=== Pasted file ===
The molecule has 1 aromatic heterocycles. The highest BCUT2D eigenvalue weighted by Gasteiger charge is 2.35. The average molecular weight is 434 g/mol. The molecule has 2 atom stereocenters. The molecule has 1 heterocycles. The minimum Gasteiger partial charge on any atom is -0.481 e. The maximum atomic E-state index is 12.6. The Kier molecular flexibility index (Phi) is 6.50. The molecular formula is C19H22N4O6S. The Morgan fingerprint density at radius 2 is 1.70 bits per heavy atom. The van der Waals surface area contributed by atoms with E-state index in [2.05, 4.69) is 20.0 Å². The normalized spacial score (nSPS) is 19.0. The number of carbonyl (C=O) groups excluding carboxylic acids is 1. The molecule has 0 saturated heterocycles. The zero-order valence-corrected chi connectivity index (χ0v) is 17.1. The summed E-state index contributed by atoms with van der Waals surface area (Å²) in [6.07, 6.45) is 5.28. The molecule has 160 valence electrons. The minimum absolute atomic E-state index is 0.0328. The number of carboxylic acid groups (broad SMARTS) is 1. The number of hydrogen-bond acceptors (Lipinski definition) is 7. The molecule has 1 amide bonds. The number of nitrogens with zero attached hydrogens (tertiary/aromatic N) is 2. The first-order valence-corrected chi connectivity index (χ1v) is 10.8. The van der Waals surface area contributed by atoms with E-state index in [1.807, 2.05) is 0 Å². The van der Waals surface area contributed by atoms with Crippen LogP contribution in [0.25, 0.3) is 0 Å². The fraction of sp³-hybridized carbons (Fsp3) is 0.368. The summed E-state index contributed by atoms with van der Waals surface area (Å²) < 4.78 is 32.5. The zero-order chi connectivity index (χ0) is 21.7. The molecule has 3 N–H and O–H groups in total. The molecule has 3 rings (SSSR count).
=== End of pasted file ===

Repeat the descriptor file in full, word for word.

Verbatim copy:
The molecule has 1 aromatic heterocycles. The highest BCUT2D eigenvalue weighted by Gasteiger charge is 2.35. The average molecular weight is 434 g/mol. The molecule has 2 atom stereocenters. The molecule has 1 heterocycles. The minimum Gasteiger partial charge on any atom is -0.481 e. The maximum atomic E-state index is 12.6. The Kier molecular flexibility index (Phi) is 6.50. The molecular formula is C19H22N4O6S. The Morgan fingerprint density at radius 2 is 1.70 bits per heavy atom. The van der Waals surface area contributed by atoms with E-state index in [2.05, 4.69) is 20.0 Å². The normalized spacial score (nSPS) is 19.0. The number of carbonyl (C=O) groups excluding carboxylic acids is 1. The molecule has 0 saturated heterocycles. The zero-order valence-corrected chi connectivity index (χ0v) is 17.1. The summed E-state index contributed by atoms with van der Waals surface area (Å²) in [6.07, 6.45) is 5.28. The molecule has 160 valence electrons. The minimum absolute atomic E-state index is 0.0328. The number of carboxylic acid groups (broad SMARTS) is 1. The number of hydrogen-bond acceptors (Lipinski definition) is 7. The molecule has 1 amide bonds. The number of nitrogens with zero attached hydrogens (tertiary/aromatic N) is 2. The first-order valence-corrected chi connectivity index (χ1v) is 10.8. The van der Waals surface area contributed by atoms with E-state index in [1.807, 2.05) is 0 Å². The van der Waals surface area contributed by atoms with Crippen LogP contribution in [0.25, 0.3) is 0 Å². The fraction of sp³-hybridized carbons (Fsp3) is 0.368. The summed E-state index contributed by atoms with van der Waals surface area (Å²) < 4.78 is 32.5. The zero-order chi connectivity index (χ0) is 21.7. The molecule has 3 N–H and O–H groups in total. The molecule has 3 rings (SSSR count).